Ireland’s prime minister Micheal Martin has confirmed the country will continue at the highest level of coronavirus restrictions until at least 5 April.
The Taoiseach said there will be a difference in the current Level 5 restrictions, with the phased reopening of schools from 1 March.
The government’s revised Living With COVID plan will also see the reopening of childcare start from 8 March and some non-COVID related health services will also resume.
Mr Martin said the situation will be reviewed on 5 April.
The next phase is set to include outdoor gatherings, some sporting activities, the gradual reopening of construction and movement on the 5k limit on non-essential journeys.
He said Ireland is “driving down the levels of infection”, but the emergence of the UK variant has made the situation very different to what it was several months ago.
The B117 variant – or the “Kent variant” – now accounts for 90% of new infections in Ireland, the Irish PM said.
“The truth is that it has changed the dynamic significantly and we need to be very careful as we take the next steps forward,” he added.
Mr Martin said it is “critically important” that people do not let their guard down.
“When we open things, we want them to stay open, that is why I cannot overemphasise the importance of continued observance of Level 5 restrictions.”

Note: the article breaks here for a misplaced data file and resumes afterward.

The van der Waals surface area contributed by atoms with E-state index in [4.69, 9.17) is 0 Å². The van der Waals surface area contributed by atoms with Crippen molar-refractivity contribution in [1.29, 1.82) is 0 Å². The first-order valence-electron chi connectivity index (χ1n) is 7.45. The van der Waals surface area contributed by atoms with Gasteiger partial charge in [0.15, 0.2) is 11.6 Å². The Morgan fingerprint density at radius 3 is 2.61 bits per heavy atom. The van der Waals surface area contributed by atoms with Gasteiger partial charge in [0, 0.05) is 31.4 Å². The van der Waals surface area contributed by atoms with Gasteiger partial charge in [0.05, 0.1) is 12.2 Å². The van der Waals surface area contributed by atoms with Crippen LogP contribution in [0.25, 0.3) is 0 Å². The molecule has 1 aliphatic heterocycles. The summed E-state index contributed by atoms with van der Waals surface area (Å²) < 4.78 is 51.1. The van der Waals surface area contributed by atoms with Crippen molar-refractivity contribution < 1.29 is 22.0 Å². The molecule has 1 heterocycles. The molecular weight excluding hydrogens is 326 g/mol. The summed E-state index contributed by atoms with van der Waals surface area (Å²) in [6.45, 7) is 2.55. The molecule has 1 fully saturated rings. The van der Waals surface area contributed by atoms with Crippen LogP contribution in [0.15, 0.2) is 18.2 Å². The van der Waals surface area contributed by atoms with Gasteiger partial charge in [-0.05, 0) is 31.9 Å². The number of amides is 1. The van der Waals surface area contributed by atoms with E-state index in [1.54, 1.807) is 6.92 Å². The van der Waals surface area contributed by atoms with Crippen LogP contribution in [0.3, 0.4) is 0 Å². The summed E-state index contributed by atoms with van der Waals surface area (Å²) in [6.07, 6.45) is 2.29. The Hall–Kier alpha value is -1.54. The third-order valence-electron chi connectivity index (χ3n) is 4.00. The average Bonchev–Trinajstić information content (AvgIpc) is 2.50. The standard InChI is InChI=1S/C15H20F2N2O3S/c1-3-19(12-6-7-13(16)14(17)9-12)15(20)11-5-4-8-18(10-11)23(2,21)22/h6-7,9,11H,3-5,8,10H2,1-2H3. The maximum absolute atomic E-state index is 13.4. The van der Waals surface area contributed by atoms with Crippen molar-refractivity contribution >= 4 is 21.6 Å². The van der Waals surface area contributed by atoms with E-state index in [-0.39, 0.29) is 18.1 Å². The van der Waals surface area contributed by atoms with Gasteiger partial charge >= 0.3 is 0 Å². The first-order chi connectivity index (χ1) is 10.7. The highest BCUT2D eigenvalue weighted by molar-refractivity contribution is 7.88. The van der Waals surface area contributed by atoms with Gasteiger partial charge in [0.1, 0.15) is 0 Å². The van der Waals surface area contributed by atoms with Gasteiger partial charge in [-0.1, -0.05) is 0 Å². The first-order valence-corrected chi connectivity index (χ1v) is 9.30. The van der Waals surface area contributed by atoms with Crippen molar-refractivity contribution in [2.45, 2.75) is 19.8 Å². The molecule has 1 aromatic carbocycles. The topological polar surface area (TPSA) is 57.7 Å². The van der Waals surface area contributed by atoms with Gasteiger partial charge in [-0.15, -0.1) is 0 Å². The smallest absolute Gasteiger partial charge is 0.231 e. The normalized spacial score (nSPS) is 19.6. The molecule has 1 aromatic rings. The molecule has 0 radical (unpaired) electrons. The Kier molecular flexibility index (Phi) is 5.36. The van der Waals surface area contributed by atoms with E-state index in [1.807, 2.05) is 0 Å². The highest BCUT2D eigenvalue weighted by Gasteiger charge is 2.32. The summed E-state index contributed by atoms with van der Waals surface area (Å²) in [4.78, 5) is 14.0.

Turning to the vaccination programme, the Taoiseach said more than 350,000 doses had been administered and a “major ramping up” would commence.
This would include small local GP surgeries and pharmacists, and community and regional vaccination centres.
“We are implementing a programme of vaccination on a scale that is unprecedented in the country’s history,” Micheal Martin said.
“By the end of March, we will have administered 1.25 million doses, then depending on vaccines arriving as scheduled, we would administer on average more than one million doses per month during April, May and June.”
He said they aim to have administered first doses to 40% of people over the age of 18 by the end of April, 64% by the end of May and up to 82% of adults by the end of June.
All those working from home have been told they must continue to do so.
“We want to reopen society as soon and as safely as possible, so if we can maintain downward pressure on the disease and keep our numbers low we will then move into the next phase,” he said.